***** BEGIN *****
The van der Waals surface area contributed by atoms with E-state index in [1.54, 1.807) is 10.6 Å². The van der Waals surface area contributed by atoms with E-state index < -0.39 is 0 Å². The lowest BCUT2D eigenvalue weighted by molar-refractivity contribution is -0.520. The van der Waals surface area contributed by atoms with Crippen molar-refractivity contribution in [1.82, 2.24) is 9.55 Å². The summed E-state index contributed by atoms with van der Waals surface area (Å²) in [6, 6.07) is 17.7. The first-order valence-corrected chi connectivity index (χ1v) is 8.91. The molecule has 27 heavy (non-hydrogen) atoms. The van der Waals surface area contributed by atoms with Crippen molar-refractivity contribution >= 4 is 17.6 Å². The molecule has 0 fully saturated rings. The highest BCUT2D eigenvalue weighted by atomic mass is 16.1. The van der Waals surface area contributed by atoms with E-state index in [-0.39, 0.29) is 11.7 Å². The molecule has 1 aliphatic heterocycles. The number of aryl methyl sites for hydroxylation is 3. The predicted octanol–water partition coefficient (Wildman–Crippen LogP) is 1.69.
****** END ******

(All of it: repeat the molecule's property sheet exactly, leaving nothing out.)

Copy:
The van der Waals surface area contributed by atoms with E-state index in [1.54, 1.807) is 10.6 Å². The van der Waals surface area contributed by atoms with E-state index < -0.39 is 0 Å². The lowest BCUT2D eigenvalue weighted by molar-refractivity contribution is -0.520. The van der Waals surface area contributed by atoms with Crippen molar-refractivity contribution in [1.82, 2.24) is 9.55 Å². The summed E-state index contributed by atoms with van der Waals surface area (Å²) in [6, 6.07) is 17.7. The first-order valence-corrected chi connectivity index (χ1v) is 8.91. The molecule has 27 heavy (non-hydrogen) atoms. The van der Waals surface area contributed by atoms with Crippen molar-refractivity contribution >= 4 is 17.6 Å². The molecule has 0 fully saturated rings. The highest BCUT2D eigenvalue weighted by atomic mass is 16.1. The van der Waals surface area contributed by atoms with E-state index in [-0.39, 0.29) is 11.7 Å². The molecule has 1 aliphatic heterocycles. The number of aryl methyl sites for hydroxylation is 3. The predicted octanol–water partition coefficient (Wildman–Crippen LogP) is 1.69.